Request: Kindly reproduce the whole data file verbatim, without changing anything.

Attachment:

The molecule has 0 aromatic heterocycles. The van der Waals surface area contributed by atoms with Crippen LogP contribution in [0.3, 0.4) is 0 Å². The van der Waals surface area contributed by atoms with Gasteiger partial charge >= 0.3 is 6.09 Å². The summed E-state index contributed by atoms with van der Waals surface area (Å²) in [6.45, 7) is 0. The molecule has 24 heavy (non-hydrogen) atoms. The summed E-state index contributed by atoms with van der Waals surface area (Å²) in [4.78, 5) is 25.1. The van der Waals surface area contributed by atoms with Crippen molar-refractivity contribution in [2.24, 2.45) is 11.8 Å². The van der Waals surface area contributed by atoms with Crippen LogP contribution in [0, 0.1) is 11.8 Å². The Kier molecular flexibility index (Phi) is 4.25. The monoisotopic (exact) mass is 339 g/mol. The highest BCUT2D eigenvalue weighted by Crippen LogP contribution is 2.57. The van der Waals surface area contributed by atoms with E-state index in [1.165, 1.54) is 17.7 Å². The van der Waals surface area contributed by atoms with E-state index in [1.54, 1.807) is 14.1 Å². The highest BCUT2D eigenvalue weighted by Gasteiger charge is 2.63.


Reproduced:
The molecule has 0 aromatic heterocycles. The van der Waals surface area contributed by atoms with Crippen LogP contribution in [0.3, 0.4) is 0 Å². The van der Waals surface area contributed by atoms with Gasteiger partial charge >= 0.3 is 6.09 Å². The summed E-state index contributed by atoms with van der Waals surface area (Å²) in [6.45, 7) is 0. The molecule has 24 heavy (non-hydrogen) atoms. The summed E-state index contributed by atoms with van der Waals surface area (Å²) in [4.78, 5) is 25.1. The van der Waals surface area contributed by atoms with Crippen molar-refractivity contribution in [2.24, 2.45) is 11.8 Å². The van der Waals surface area contributed by atoms with Crippen LogP contribution in [0, 0.1) is 11.8 Å². The Kier molecular flexibility index (Phi) is 4.25. The monoisotopic (exact) mass is 339 g/mol. The highest BCUT2D eigenvalue weighted by Crippen LogP contribution is 2.57. The van der Waals surface area contributed by atoms with E-state index in [1.165, 1.54) is 17.7 Å². The van der Waals surface area contributed by atoms with E-state index in [1.54, 1.807) is 14.1 Å². The highest BCUT2D eigenvalue weighted by Gasteiger charge is 2.63.